Junius during a period when a strong feeling pre­vailed with regard to the venality of the criminal judic'es, who were at that epoch selected from the senate exclusively. Shortly before the trial, a re­port was spread abroad, and gained general credit, that bribery had been extensively practised by those interested in the result. Accordingly, when a verdict of guilty was pronounced by a very small majority, including several individuals of notori­ously bad character, when it became knoxvn that one of the concilium had been irregularly intro­duced, and had voted against the defendant with­out hearing the evidence, and when, above all, it was ascertained beyond a doubt that one of the most infamous of the judices who had condemned Oppianicus had actually received a large sum of money for distribution among his fellows, the be­lief became universal that Cluentius had by the foulest practices obtained the conviction of an in­nocent man. Indignation being thus strongly ex­cited, it was exhibited most unequivocally. No opportunity was allowed to pass of inflicting con­dign punishment on the obnoxious judices. Junius, the judex quaestionis, a man rising rapidly to emi­nence, was forced by the popular clamour to retire from public life; Cluentius and many others of those concerned were disgraced by the censors, and the Judicium Junianum or Albianum Judicium became a by-word for a corrupt and unrighteous judgment, no one being more ready to take advan­tage of the outcry than Cicero himself, when in­sisting, at the trial of Verres, on the necessity of obliterating the foul stain which had thus sullied the reputation of the Roman courts. (In Verr. act. i. 10, 13—61, pro Caedn. 10; Pseudo-Ascon. in Verr. act. i. p. 141 ; Schol. Gronov. p. 395, ed. Orelli.)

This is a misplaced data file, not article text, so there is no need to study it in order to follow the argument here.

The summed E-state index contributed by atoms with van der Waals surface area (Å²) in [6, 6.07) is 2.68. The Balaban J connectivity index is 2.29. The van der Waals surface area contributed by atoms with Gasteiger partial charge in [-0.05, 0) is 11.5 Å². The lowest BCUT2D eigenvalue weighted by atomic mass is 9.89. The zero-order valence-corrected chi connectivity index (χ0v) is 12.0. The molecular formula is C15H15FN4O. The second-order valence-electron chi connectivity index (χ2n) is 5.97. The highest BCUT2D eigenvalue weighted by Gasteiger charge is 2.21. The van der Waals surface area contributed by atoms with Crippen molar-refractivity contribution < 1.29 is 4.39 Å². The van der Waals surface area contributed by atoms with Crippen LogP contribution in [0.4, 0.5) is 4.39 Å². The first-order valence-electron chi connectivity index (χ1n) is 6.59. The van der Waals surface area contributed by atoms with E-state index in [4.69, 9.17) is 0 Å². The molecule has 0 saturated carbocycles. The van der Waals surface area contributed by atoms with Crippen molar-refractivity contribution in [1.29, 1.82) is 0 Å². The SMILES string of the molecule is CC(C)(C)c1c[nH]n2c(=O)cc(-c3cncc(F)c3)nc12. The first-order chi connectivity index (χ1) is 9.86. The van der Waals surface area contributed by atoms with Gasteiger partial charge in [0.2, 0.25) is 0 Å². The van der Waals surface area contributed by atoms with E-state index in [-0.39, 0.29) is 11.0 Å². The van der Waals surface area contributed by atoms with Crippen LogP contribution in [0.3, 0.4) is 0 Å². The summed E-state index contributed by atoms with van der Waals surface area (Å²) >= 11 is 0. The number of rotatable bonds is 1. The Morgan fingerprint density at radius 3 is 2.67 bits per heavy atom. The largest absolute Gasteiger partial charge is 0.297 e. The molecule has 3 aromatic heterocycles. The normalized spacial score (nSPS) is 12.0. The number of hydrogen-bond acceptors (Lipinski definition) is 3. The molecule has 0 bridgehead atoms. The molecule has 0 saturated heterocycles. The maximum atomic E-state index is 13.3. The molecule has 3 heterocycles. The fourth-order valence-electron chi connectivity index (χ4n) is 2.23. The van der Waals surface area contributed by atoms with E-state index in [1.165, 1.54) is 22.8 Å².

Eight years after these events, in b. c. 66, Clu­entius was 'himself accused by young Oppianicus, son of Statius Albius who had died in the interval, of three distinct acts of poisoning, two of which, it was alleged, had proved successful. The attack was conducted by T. Accius Pisaurensis; the de­fence was undertaken by Cicero, at that time praetor. It is perfectly clear, from the whole te­nor of the remarkable speech delivered upon this occasion, from the small space devoted to the refu­tation of the above charges, and from the meagre and defective evidence by which they were sup­ported, that comparatively little importance was attached to them by the prosecutor, that they were merely employed as a plausible pretext for bring­ing. Cluentius before a Roman court, and that his enemies grounded their hopes of success almost entirely upon the prejudice which was known to exist in men's minds on account of the Judicium Junianum,—a prejudice which had already proved the ruin of many others when arraigned of various offences. Hence it would appear that the chief object kept in view by Accius in his opening ad­dress was to refresh the memories of his hearers, to recall to their recollections all the circumstances connected with the previous trial, and the punish­ments which had been inflicted on the guilty judices. Consequently, the greater portion of the reply is devoted to the same topics; the principal aim of Cicero was to undeceive his audience with regard to the real state of the facts, to draw a vivid picture of the life and crimes of the elder Oppianicus and Sassia, proving them to be mon­sters of guilt? and thus to remove the " inveterata